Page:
Do you think that pastoral ministry is easy? A faithful pastor lives a life of agony and suffering. It’s a lifelong deep and profound burden for his people and their holiness. When he said “concern for the churches” in verse 28, he defined it as “intense concern over their sin.” It was all about the sanctification of his people. “Sanctification” is a word that comes from a Greek verb hagiazō, “to be holy.”

In 1 Corinthians 1:2 Paul says, “To the church of God which is at Corinth, to those who are sanctified in Christ Jesus, called to be saints.” There is a past form of sanctification that occurred at salvation. And there is a future form of sanctification that occurs at glorification. But the middle form of sanctification is going on throughout our lives. That is the profound concern of a faithful pastor.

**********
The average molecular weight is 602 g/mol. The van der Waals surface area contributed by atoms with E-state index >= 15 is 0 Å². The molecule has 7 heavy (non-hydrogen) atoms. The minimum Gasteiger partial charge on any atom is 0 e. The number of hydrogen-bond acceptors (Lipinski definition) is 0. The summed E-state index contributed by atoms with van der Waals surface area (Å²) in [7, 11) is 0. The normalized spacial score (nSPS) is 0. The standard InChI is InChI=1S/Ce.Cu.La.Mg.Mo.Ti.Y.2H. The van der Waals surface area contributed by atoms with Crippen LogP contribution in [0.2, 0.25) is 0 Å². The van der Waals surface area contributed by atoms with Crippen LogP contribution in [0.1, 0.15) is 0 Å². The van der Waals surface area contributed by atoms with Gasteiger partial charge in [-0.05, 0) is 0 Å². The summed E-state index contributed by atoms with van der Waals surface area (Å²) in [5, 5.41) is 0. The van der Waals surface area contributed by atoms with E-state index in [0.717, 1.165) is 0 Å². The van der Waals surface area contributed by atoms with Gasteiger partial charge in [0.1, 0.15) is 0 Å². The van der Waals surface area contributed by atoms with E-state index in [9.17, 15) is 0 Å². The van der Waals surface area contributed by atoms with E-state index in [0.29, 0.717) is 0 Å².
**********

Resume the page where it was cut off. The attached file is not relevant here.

The experience of salvation has four theological definitions. Election: You were chosen before the foundation of the world, before time. In eternity past God chose you. That’s completely divine, you played no role in that. Next is that believer’s justification. That also is a divine miracle of God, where the Holy Spirit awakens the dead, gives life to the corpse that is the unbeliever dead in sin.

The next element is glorification, which God planned in election, and what God activated in justification, will be completed when you leave this world and you enter into the perfect eternal glory. And between your justification and your glorification there’s only one thing, your sanctification. Election isn’t a process, justification isn’t a process, glorification isn’t a process, but sanctification is.